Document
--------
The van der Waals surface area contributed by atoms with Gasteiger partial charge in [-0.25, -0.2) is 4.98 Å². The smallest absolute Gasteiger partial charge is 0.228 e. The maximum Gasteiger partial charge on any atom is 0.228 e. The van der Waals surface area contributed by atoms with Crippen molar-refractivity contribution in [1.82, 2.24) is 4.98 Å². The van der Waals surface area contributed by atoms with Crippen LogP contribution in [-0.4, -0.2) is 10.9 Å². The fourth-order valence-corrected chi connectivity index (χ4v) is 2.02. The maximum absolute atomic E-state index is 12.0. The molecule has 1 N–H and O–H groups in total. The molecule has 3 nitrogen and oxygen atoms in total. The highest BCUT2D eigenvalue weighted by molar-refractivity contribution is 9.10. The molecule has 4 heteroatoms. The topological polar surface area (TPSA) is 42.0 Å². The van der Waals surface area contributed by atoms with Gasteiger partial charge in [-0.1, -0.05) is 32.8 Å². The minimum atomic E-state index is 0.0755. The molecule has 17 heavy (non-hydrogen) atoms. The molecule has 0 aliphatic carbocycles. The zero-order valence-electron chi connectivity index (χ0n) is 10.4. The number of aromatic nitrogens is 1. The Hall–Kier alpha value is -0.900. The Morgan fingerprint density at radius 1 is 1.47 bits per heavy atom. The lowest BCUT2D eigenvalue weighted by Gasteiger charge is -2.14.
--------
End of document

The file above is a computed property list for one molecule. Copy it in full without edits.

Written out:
The van der Waals surface area contributed by atoms with Gasteiger partial charge in [-0.25, -0.2) is 4.98 Å². The smallest absolute Gasteiger partial charge is 0.228 e. The maximum Gasteiger partial charge on any atom is 0.228 e. The van der Waals surface area contributed by atoms with Crippen molar-refractivity contribution in [1.82, 2.24) is 4.98 Å². The van der Waals surface area contributed by atoms with Crippen LogP contribution in [-0.4, -0.2) is 10.9 Å². The fourth-order valence-corrected chi connectivity index (χ4v) is 2.02. The maximum absolute atomic E-state index is 12.0. The molecule has 1 N–H and O–H groups in total. The molecule has 3 nitrogen and oxygen atoms in total. The highest BCUT2D eigenvalue weighted by molar-refractivity contribution is 9.10. The molecule has 4 heteroatoms. The topological polar surface area (TPSA) is 42.0 Å². The van der Waals surface area contributed by atoms with Gasteiger partial charge in [-0.1, -0.05) is 32.8 Å². The minimum atomic E-state index is 0.0755. The molecule has 17 heavy (non-hydrogen) atoms. The molecule has 0 aliphatic carbocycles. The zero-order valence-electron chi connectivity index (χ0n) is 10.4. The number of aromatic nitrogens is 1. The Hall–Kier alpha value is -0.900. The Morgan fingerprint density at radius 1 is 1.47 bits per heavy atom. The lowest BCUT2D eigenvalue weighted by Gasteiger charge is -2.14.